- Don’t leave time gaps in the resume. The resume is NOT designed to be used in Canada to look for work, it is a document required by IRCC to understand your movements (employment, education, travel) prior to the application. The immigration team are not evaluating work/education skills, but are looking for gaps in the resume that may suggest travelling/working in other countries (and hence a police certificate may be required). If you leave gaps, it is very possible IRCC may request more information and this will delay your application.
- If you have more than one document for a category (i.e. two police certificates) combine documents into a multi-page PDF using an online converter.
- As per a recent update from IRCC, when submitting the Family Form, you must print, sign, scan and then upload.
- The question ‘What is your current country/territory of residence?‘ refers to where you physically are at the time of application. If this has changed since you completed your IEC profile, add a Letter of Explanation in your application and explain where you currently are.
- Keep in mind that CIC may contact you and request more documentation, depending on your circumstances. This does not necessarily mean you will not get your IEC work permit, but it will prolong the process.
- Police certificates are required from each country or territory where you have lived for six months or more. The certificate(s) must be no more than 12 months old unless they are from a country you no longer live in and not returned to. If not in English or French, the certificate must be translated.
- IRCC have confirmed that this six month period is NO LONGER cumulative, meaning that you could live in another country for four months every year but would not need to provide a police cert from that country unless asked).
- It is generally easier to complete a medical before entering Canada to activate your IEC. It is possible to do a medical in Canada after you have arrived but you will have to go to a border to have your work permit details changed after the medical has been processed. This loses you time on your work permit and may cost extra money.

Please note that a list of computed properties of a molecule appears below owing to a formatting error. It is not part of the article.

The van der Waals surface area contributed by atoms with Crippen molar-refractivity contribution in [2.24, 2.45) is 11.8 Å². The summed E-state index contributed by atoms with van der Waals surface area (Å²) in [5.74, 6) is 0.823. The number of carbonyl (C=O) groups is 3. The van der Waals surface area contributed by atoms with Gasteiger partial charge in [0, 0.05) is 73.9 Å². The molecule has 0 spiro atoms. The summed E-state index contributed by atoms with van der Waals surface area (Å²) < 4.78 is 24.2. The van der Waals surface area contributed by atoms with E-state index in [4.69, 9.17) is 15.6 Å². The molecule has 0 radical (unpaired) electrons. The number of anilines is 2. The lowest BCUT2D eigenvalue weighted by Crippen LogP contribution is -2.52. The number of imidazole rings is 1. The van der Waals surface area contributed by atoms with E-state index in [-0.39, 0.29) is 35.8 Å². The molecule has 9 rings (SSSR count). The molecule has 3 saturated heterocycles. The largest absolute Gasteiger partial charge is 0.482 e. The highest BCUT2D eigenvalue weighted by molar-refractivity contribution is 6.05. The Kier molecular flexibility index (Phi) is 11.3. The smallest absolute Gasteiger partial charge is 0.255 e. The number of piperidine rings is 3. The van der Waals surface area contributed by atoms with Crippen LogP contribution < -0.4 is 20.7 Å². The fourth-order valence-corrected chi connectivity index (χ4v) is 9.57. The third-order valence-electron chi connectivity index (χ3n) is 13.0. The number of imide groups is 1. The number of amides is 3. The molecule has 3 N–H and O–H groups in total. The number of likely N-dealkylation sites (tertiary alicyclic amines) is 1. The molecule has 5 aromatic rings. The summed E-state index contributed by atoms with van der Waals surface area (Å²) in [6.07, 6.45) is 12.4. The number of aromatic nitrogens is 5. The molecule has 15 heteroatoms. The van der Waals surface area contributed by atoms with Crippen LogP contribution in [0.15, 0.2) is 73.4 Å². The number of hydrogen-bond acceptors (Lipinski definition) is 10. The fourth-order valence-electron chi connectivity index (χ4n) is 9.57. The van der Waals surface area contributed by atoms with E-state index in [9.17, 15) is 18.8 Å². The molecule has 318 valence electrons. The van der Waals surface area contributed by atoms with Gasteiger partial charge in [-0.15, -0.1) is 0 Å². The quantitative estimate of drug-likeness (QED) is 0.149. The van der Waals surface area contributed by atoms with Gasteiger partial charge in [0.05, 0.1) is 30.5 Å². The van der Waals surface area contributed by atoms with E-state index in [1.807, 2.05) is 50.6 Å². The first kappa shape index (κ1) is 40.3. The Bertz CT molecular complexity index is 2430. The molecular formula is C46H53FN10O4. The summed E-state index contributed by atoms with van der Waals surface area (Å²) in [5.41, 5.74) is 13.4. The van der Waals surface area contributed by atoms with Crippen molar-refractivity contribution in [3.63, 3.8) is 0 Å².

- Before submitting your IEC work permit application, make sure you have uploaded each document in the right category.
- Don’t leave it until the last minute to submit. Although you have 20 days to submit the documents, do not wait to submit until the 20th day. Anything can happen – computer failure, server issues…both at your end and with CIC. Don’t risk it! If you don’t have a document (e.g. police certificate) by the time you need to upload it, submit the details in a ‘Letter of Explanation’ in this slot instead.
- Once you have your POE, print it at least once and then save it onto your computer and keep a backup via the cloud/email/USB storage. Don’t let your only copy of your all-important POE be an online version. You never know when websites are going to be down for maintenance or have other technical issues!
IEC Frequently Asked Questions
If you have a burning question about applying for Canada’s working holiday program, you’ll probably find the answer below.
It is best to just wait until the pools are open (but read my answer to ‘when should I apply for a police certificate’ below first). Once the pools do open, it is not necessary to rush. Since the IEC no longer runs on a first come, first serve system, there is no benefit to submitting an application on the day the pools open. Invites do not usually start for another two weeks afterwards. Take your time and make sure all details are correct before submitting your IEC profile.
For the working holiday visa program in Canada, your passport must be valid at the time of application. Once you have your POE, I would recommend getting a new passport before you go to Canada. Click here to find out what to do in that scenario
To be eligible, you must submit your profile to the pool(s) before turning 31 (36 for some countries) AND get picked from the pool before turning 31/36. It doesn’t matter how old you are when entering Canada for the actual working holiday.
The most common issue to come up for British applicants is having trouble passing the initial ‘Come to Canada’ questionnaire. Make sure that you have selected ‘British Citizen’ for country/territory of passport.
It is my opinion that it is not worth applying for police certificates in advance unless:
a) you are from (or have lived in) a country which has low demand or unlimited places (e.g. Australia)
b) the police certificate has a complex application process. Check the latter first here
Yes, you can apply for the IEC from within Canada. The application is entirely online. Do be aware however, of two important issues:
Some countries require you to list a permanent mailing address from the country of your citizenship. If you do not, your application will automatically be refused. This affects citizens of Italy, Spain, Netherlands, Belgium, Japan, Czech Republic, Latvia, South Korea, Sweden, Hong Kong, Denmark, Slovakia and Norway.